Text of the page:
BOSTON -- The Celtics' locker room had just about cleared out when Eddie House's familiar mug popped out of the team's training room, where he had spent some time catching up with old friends following Boston's 88-80 triumph over the new-look Miami Heat on Tuesday night at TD Garden.
For a fleeting moment it seemed like 2007-08 again, which was fitting because that's a sentiment Paul Pierce has offered on numerous occasions already this season, suggesting there's a certain magic in the air similar to when Boston's Big Three first united.
And in what many dubbed a "Battle of the Big Threes," it was the old guard of Pierce, Kevin Garnett and Ray Allen that ultimately outplayed Miami's much-ballyhooed combination of LeBron James, Dwyane Wade and Chris Bosh.
In true Pierce fashion, the Celtics captain shrugged off an injury to score 11 of his 19 points in the fourth quarter and prevent Miami from rallying back. Allen poured in a team-high 20 points, drilling a dagger of a 3-pointer from in front of the Miami bench with 49.8 seconds to play. Garnett showed old-school explosiveness while producing a double-double (10 points, 10 rebounds) over 35 minutes.
It's something House saw often during his two-plus seasons in Boston, including that 2008 championship campaign. So leave it to him to put the Celtics' triumph into perspective.
"[Boston is] a great team over there, obviously, with their track record," House said. "[Since 2007], when they came together, they've been together a long time -- and it shows."
Indeed, Boston's season-opening win can be oversimplified to this: One team played like a unit that has spent three season together, oozing chemistry; the other played like a team that has spent three practice sessions together.
Which isn't far from the truth. Wade was sidelined for nearly the entire preseason, which surely hampered his performance Tuesday (he finished 4-of-16 from the floor with 13 points over 36:41). Bosh, however, did have a full preseason, and he labored through 3-of-11 shooting with eight points over 37:37.
"You could see the fact that they haven't necessarily polished or got the whole chemistry thing down, but they will," Garnett said. "I know the similarities are there as far as them and, obviously, when we got together. But the scenarios are different. In order for them to get better, they're going to have to continue to go through rough days and dog days, and that's part of it. Lord knows we went through ours, and we learned from it, and I'm pretty sure they'll do the same."
Fortunately for Boston, those days are in the rear-view mirror, which allowed the Celtics to make the plays Miami didn't Tuesday. Like in the final minute, when Pierce's instincts told him to look for the extra pass -- not play what the team loves to call "hero ball." He found Allen for the clinching 3-pointer.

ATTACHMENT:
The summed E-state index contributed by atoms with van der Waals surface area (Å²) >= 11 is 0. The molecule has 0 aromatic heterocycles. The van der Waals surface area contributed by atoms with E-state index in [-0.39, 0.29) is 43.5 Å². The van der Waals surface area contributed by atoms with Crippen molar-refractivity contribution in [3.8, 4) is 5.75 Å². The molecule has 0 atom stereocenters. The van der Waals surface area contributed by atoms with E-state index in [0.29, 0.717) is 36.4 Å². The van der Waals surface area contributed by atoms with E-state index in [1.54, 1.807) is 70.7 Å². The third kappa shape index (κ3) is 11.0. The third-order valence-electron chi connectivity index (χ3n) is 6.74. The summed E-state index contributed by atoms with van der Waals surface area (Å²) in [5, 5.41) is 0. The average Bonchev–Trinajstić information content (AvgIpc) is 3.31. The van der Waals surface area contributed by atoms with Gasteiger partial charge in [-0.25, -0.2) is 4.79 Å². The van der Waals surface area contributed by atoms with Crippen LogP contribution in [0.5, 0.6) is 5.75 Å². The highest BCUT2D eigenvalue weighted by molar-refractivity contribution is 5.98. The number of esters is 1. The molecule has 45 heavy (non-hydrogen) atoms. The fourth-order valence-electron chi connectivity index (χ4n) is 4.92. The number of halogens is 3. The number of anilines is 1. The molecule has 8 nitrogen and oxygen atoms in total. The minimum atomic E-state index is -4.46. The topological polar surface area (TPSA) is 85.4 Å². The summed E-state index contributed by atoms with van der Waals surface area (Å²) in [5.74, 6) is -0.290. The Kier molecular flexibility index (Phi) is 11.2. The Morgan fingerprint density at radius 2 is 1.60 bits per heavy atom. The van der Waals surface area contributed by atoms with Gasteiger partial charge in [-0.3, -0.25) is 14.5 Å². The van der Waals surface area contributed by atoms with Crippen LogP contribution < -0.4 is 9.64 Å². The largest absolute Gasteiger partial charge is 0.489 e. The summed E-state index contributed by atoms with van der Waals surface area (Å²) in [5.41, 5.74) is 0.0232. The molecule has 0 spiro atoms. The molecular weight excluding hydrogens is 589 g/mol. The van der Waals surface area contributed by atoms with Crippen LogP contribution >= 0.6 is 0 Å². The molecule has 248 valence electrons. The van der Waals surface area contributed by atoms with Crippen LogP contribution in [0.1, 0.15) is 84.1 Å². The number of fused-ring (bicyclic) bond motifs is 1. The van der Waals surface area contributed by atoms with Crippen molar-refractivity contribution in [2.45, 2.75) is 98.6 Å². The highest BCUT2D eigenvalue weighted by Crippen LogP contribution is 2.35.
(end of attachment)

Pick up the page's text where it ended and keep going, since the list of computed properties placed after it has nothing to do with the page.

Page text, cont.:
The ball rotated to Pierce with Boston clinging to an 83-80 advantage, but as defenders collapsed on him, Pierce had the presence of mind to swing the ball to Allen, who had been temporarily slowed trying to get to the corner. But he got there and -- like so many times before -- Pierce fed him for the crucial trifecta.
"We drew a play out of the timeout," Celtics coach Doc Rivers said, "and the only thing we said is, if it's not there, it won't be there because they have to rotate, and if they rotate, if we make the next pass, the ball will find the open guy. And that was terrific. [Pierce] had a shot, but it would have been contested, and he made the extra pass.
"We always talk about no hero ball, and to me that was a hero pass in a great way. He didn't have to make that pass, but he made the right decision, and it was great."
Pierce has heard Rivers preach that to this squad for years now. It was second nature to give up the ball. A second nature that's going to take time for Miami to develop.
"We talk about it every day," Pierce said. "That's what we work on every day, making that extra pass, not trying to play hero ball. I saw him collapse on me, and you've got one of the greatest shooters in NBA history wide open in the corner. It's a no-brainer. I wanted to get it to him. I have total confidence.
"That just shows our unselfishness and how we play the game. We make the extra pass. We love playing with each other, and [Allen] came up big tonight, and I'm glad he knocked it down."
As Boston's Big Three chatted with House inside the Celtics' locker room, James sat next to Wade at an interview podium down the hall, lamenting the team's sluggish play out of the gates but pleading for time.
"We all know Rome wasn't built in one day, so it's going to take time, and we understand that," James said. "We have to keep on making progress every day and just continue to get better."
It's an interesting choice of words. The Celtics' chemistry wasn't built in a day, either, but a trip to Rome didn't hurt. The "ubuntu" team-first mentality -- born during a preseason trip through Europe -- still permeates the locker room. House gushed about what it means for Boston.
"They are in midseason form, everything clicking," he said. "They can pretty much run their offense with their eyes closed. They are a great team and they played great tonight.
"They aren't the Eastern Conference defending champs for nothing."
Chris Forsberg is the Celtics reporter for ESPNBoston.com. Follow him on Twitter.